Nathan’s review published on Letterboxd :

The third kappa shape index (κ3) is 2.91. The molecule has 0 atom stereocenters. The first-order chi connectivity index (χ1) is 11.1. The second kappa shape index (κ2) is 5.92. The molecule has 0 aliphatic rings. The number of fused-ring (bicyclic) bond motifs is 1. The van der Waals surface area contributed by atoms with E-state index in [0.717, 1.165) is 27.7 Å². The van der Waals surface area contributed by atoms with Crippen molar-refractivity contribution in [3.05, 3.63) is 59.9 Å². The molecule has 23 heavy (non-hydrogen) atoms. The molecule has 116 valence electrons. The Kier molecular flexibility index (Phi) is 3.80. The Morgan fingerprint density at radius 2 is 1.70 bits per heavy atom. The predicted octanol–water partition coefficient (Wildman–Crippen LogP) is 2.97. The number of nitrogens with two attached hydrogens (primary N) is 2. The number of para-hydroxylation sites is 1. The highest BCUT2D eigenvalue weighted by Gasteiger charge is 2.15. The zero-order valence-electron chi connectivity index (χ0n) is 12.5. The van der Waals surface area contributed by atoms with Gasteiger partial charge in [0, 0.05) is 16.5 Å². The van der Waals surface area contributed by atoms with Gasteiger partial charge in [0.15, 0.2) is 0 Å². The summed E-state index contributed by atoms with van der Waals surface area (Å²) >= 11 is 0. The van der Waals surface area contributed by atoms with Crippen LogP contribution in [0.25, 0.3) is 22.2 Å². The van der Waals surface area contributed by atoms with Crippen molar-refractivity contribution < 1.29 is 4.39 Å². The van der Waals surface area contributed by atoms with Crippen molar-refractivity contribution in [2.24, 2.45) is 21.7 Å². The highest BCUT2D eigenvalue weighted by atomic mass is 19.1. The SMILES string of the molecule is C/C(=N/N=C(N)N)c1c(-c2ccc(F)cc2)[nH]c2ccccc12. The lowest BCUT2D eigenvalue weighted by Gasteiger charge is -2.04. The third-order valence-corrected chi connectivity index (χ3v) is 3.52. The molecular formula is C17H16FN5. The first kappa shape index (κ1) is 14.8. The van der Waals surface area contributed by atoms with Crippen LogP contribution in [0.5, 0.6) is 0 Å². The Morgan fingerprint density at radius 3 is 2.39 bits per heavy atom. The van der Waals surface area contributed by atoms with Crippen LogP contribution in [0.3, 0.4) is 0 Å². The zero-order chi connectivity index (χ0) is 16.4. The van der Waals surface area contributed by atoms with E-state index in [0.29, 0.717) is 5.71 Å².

Never had positive feelings for Steinbeck despite my politics not being wholly dissimilar; he's such a blunt-force didact even when lyrical, but the novella Of Mice and Men appealed to my adolescent sense of injustice, yet I never expected the Hollywood film version (distributed by UA for Hal Roach) would be this clear, artful and effective, indeed such a great deal stronger than the more broadly celebrated John Ford film of The Grapes of Wrath, which never succeeds for me as anything but a polemic. First of all, while Lewis Milestone isn't revered the way Ford is, his camera is remarkably agile, and the breathtaking shots he and workhorse cinematographer Norbert Brodine create are difficult to count: stunning compositions that demonstrate (despite their aesthetic beauty) an awareness of both the ugliness that permanently taunts these migrant workers' lives and of how the relationships among the characters, especially the leading smartass George and his disabled hanger-on Lennie, manifests in the spatial distance between them. A particularly stunning visual moment comes when one of the key characters makes a painful decision at the climax, and the camera tracks backward to make each proceeding step lonelier and emptier for him. Such ingenious touches are prevalent throughout. Burgess Meredith (unrecognizable for those of us who know and love him for his TV work and Rocky) is almost inconceivably perfect as George, and in his case as well as that of nearly everyone else in the cast, the effect is of feeling as if we know and live with these people, their innumerable tragedies obvious but never overwhelming their personalities. Milestone's film is poetic, real, even surprisingly modern (the stylish opening titles set the tone quite well), and manages to render a sentimental, even pedantic social parable into something felt and moving; instead of feeling as if it wallows in the inevitable dread and hopelessness of its story, and in its social message, it comes to feel like a dramatic portrait of the poor in America that neither condescends to them nor hedges in its brutality.